Back in 1961, when the White Revolution was at the cusp of greatness, Amul’s advertising agency, ASP (Advertising & Sales Promotion Ltd), was in search of the ‘perfect face’ to represent its brand. They were in the midst of a lot of trials and errors. Around, we kid you not, 712 babies’ faces were examined to represent Amul, but none matched the ‘feeling’ Amul was trying to portray.
ASP’s then creative head, Sylvester da Cunha, who was a close acquaintance of Chandran Tharoor, Shashi Tharoor’s father, had given it one more shot by asking Chandran to show a picture of his baby girl, Shobha. There was no looking back. Shobha was the chosen one, and she was the first-ever Amul baby.
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A year later, when ASP decided to venture into colour advertising, they wanted another baby’s face to do a colour ad campaign. However, by then, Shobha had grown up. But, Chandran’s second daughter, Smita, caught the ad agency’s attention. It was then decided that Smita’s innocent face would be used to promote Amul in its first-ever colour ad campaign. Therefore, she became the first-ever colour Amul baby.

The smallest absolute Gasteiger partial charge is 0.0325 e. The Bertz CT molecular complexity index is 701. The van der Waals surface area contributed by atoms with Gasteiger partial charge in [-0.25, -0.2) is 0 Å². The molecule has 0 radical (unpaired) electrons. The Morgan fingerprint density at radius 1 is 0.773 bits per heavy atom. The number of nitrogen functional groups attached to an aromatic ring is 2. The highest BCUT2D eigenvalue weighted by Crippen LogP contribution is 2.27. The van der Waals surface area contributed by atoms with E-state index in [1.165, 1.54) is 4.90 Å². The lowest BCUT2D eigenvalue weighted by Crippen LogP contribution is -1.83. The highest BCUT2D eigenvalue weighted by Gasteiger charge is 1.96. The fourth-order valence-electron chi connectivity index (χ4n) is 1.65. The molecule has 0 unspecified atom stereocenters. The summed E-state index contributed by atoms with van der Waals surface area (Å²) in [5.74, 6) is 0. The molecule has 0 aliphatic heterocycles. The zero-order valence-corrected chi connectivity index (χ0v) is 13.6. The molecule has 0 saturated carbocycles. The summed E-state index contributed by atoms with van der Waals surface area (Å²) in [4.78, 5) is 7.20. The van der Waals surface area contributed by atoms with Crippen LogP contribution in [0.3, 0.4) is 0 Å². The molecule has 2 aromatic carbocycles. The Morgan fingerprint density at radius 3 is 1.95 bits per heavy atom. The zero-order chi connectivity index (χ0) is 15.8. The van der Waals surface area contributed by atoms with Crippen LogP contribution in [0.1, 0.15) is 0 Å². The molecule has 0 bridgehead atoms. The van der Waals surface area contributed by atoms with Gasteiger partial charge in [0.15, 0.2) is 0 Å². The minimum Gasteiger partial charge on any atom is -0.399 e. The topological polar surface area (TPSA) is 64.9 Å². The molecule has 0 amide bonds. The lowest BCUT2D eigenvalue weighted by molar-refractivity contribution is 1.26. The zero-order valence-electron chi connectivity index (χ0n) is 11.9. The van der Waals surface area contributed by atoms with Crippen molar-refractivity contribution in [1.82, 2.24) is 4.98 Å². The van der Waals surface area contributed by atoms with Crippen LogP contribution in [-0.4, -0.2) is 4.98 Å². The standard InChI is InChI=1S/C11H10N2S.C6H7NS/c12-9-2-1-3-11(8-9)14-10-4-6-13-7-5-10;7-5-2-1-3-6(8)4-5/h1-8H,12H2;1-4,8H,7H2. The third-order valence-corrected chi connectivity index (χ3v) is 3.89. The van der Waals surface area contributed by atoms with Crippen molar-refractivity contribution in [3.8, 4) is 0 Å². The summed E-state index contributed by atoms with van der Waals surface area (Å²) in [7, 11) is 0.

Shashi Tharoor still holds it in pride as, growing up, he would see the faces of his sisters in newspapers, and posters plastered on walls and in various local shops. In fact, Shashi even recollects the day his sister, Smita, was stunned to have seen herself in the ad, some 30 odd years later. As a kid, Shashi considered himself to be a skinny child, and therefore, not worthy of being in the Amul ad. But, after his stint at the United Nations, when he became a well-known public figure, he found himself in many Amul ads, which was a sense of achievement, in many ways.
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